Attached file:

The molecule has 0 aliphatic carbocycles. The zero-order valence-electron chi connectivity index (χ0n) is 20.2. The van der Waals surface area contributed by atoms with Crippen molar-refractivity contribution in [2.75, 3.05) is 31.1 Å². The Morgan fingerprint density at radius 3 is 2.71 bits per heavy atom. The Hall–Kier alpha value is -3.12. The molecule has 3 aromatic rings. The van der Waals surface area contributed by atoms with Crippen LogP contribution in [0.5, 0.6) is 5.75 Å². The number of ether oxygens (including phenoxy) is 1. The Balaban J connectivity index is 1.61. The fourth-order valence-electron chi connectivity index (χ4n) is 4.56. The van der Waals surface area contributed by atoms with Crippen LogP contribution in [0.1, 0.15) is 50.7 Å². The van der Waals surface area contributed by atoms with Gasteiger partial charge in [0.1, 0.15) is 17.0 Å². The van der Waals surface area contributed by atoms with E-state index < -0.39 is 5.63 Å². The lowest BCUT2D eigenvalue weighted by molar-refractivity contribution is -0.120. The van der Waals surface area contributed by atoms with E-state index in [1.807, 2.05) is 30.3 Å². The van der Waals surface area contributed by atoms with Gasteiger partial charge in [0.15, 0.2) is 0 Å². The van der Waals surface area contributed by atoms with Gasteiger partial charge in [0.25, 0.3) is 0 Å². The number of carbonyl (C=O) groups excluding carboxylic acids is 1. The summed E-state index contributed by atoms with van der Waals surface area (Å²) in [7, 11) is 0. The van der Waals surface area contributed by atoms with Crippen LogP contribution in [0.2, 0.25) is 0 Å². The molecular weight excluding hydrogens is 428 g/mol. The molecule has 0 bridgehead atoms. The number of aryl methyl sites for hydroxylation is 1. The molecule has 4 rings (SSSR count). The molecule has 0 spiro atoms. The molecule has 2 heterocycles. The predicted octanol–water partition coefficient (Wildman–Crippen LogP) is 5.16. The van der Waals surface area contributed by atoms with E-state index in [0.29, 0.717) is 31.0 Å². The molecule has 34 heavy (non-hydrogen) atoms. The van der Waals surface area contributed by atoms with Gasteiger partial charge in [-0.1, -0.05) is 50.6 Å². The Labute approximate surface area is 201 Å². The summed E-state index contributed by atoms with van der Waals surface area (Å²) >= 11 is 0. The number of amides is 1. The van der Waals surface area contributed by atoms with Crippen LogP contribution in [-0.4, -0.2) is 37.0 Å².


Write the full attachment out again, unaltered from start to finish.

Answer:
The molecule has 0 aliphatic carbocycles. The zero-order valence-electron chi connectivity index (χ0n) is 20.2. The van der Waals surface area contributed by atoms with Crippen molar-refractivity contribution in [2.75, 3.05) is 31.1 Å². The Morgan fingerprint density at radius 3 is 2.71 bits per heavy atom. The Hall–Kier alpha value is -3.12. The molecule has 3 aromatic rings. The van der Waals surface area contributed by atoms with Crippen LogP contribution in [0.5, 0.6) is 5.75 Å². The number of ether oxygens (including phenoxy) is 1. The Balaban J connectivity index is 1.61. The fourth-order valence-electron chi connectivity index (χ4n) is 4.56. The van der Waals surface area contributed by atoms with Crippen LogP contribution in [0.1, 0.15) is 50.7 Å². The van der Waals surface area contributed by atoms with Gasteiger partial charge in [0.1, 0.15) is 17.0 Å². The van der Waals surface area contributed by atoms with E-state index < -0.39 is 5.63 Å². The lowest BCUT2D eigenvalue weighted by molar-refractivity contribution is -0.120. The van der Waals surface area contributed by atoms with E-state index in [1.807, 2.05) is 30.3 Å². The van der Waals surface area contributed by atoms with Gasteiger partial charge in [0.15, 0.2) is 0 Å². The van der Waals surface area contributed by atoms with Gasteiger partial charge in [0.25, 0.3) is 0 Å². The number of carbonyl (C=O) groups excluding carboxylic acids is 1. The summed E-state index contributed by atoms with van der Waals surface area (Å²) in [7, 11) is 0. The van der Waals surface area contributed by atoms with Crippen LogP contribution in [0.2, 0.25) is 0 Å². The molecular weight excluding hydrogens is 428 g/mol. The molecule has 0 bridgehead atoms. The number of aryl methyl sites for hydroxylation is 1. The molecule has 4 rings (SSSR count). The molecule has 0 spiro atoms. The molecule has 2 heterocycles. The predicted octanol–water partition coefficient (Wildman–Crippen LogP) is 5.16. The van der Waals surface area contributed by atoms with E-state index in [0.29, 0.717) is 31.0 Å². The molecule has 34 heavy (non-hydrogen) atoms. The van der Waals surface area contributed by atoms with Gasteiger partial charge in [-0.1, -0.05) is 50.6 Å². The Labute approximate surface area is 201 Å². The summed E-state index contributed by atoms with van der Waals surface area (Å²) >= 11 is 0. The number of amides is 1. The van der Waals surface area contributed by atoms with Crippen LogP contribution in [-0.4, -0.2) is 37.0 Å².